The West Hills, rounded, bare proofs of erosion of rock from unrelenting geologic time, the inland sea, the scouring of glaciers, the winds of time, and millennia of rains and snows. The cold scene is rather monochromatic. That is our view from the imagination from the scorching heat of summer to an overcast day in Warhaven, an inversion, 10 degrees in mid-January. So refreshing to consider.

The creased box canyons of winter are slyphs, slices and slashes of the deep green of pine. All that was bare was white. Shadows were scores of shades of gray. The foothills rolled as pastureland, and its stubble gave the grayish-brown land a park-like manicured appearance. After the scraping with the glaciers’ retreat, the juggernaut lichens and fungi went to work, building up a fertile loam that grows fine crops.

Last winter Orin Holman descended Blackberry Road slowly in the old truck, all wheels engaged, the studded tires clicking as a castanet ensemble out of the upper farmlands and through these bleached-out surviving humps that once were great mountains, back perhaps when the dinosaurs trod. He sighed, taking in yet again the beauty of it all.

A flicker sailed and dipped and rose high into an Oregon oak beside the road. A jack rabbit, otherwise still, turned its head to watch Orin pass. The man puckers and blows a whistle of gratitude.

The West Hills are an irregular steady descent from the peaks of Mt. Yorktown to the south end of the district over to Mt. Alaska Purchase to the north, down to the Rushing River. Up in the peaks seven miles of groomed cross county ski trails await the adventurous and fit. Along with the plateau, this was the best and most coveted farmland of Warhaven, in fact, in all of New Hope County. In spring, when the grains and legumes were up a few feet and the wind kicks up, the West Hills seem to undulate. In October with the changing colors of the deciduous trees, the slopes in the late afternoon sun shone a sea of yellows and oranges, scarlets and magentas.

In winter one can see the rabbit and pheasant. One is rid, temporarily, of cheatgrass and scotch broom and Queen Anne’s lace! One can see and smell fresh country air without a trace of dust in the nostrils. Winter gifts us with the bare necessities.

Every January, out on the DuMont homestead, we in Warhaven await the annual Sledding Jamboree. Paris Dumont had engineered the course the summer of 1871, a descending serpentine chute that runs parallel to Jasper Creek, a proximity which enables the icing-up the track. It was banked with an engineer’s sensibilities, with a healthy respect for gravity, acceleration, and centrifugal force. Beyond the sled run was built a very stout rose arbor, making an unobstructed walking path back up the quarter mile track. Only once did someone fly from this recessed alley, and that was because of the rider’s greased runners and the fact that he weighed 300 pounds. He had zigged and he should have zagged. There had been a snow of powder, four feet deep; no harm done to the daredevil. That was in 1951. In his white hat and coat, in his curled-up sitting position he appeared to be a Hostess Snowball shot from a cannon.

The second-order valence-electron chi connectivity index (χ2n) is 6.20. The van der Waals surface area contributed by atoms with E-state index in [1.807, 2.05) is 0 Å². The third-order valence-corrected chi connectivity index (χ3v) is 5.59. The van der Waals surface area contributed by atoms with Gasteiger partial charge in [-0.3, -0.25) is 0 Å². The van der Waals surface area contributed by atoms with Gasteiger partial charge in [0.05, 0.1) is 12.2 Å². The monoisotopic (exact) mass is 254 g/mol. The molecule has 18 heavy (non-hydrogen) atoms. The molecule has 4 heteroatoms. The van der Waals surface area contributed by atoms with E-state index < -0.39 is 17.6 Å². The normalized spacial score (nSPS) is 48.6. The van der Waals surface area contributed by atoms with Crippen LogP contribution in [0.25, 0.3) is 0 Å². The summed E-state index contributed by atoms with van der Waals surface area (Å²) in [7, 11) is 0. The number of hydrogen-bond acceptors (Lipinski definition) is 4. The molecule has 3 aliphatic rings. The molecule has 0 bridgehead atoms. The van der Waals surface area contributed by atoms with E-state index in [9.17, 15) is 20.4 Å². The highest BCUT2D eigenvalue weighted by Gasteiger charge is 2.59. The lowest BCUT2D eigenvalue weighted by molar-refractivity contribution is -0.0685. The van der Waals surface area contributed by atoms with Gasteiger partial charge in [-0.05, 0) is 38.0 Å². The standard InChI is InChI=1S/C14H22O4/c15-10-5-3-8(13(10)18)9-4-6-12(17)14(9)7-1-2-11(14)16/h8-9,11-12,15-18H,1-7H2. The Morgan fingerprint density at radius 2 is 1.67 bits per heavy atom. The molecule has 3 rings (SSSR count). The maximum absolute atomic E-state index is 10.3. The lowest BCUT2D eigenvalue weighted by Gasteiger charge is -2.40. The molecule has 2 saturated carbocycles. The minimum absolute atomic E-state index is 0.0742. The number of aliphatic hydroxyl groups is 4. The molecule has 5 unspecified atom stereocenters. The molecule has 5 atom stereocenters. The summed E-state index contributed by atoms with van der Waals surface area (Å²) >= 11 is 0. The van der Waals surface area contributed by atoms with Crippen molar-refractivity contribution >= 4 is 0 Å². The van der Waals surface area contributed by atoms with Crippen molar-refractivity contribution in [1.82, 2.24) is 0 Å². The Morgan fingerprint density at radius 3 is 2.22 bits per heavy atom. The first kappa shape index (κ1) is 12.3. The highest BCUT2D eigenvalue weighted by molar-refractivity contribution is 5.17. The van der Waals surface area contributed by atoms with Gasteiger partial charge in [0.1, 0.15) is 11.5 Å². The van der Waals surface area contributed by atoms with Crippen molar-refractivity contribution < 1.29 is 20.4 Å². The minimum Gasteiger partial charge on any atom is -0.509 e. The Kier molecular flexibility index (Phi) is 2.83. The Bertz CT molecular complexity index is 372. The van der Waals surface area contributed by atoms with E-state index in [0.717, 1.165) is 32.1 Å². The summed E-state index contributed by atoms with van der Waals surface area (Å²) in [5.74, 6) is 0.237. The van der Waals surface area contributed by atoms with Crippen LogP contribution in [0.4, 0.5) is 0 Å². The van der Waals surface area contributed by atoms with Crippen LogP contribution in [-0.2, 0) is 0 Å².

When pulled from the drift, he dizzily shook his head, “Zounds! Thank you for your shiverous rescue!”

Over the years at the Means’ farm they have been sugaring the maples, birches, alders, and black walnuts since before the Spanish-American War. The farm is now in the hands of the great nephew of Mary Means; traditions continue. It is a kind of neighborhood affair, as the laborers in this arduous, sticky work each receive a fifth of their favorite syrup. They begin tapping usually around Jan. 20 and complete the boiling down of the sap in the lean-to shed about Feb. 10. Oh, the brisk, cold air in the sugaring is something to long for when the summer temperatures pass 90!

Warhaven Hospital sits on a knoll that looks down to the Rushing River along the stretch between Uptown and Downtown. On icy days patients and staff alike would keep an eye out the window for the many mishaps that occurred for vehicles ascending and descending Craggy Way.

Jasper Way is a lovely walk in winter, perched above the Rushing, so one may gaze at the geese and ducks that remain in town. If one were lucky he or she might spot an otter or ermine. Of the many things one covets in the heat of summer, relief from its oppression is the big thing, taking many forms in the minds of us suffering souls of Warhaven.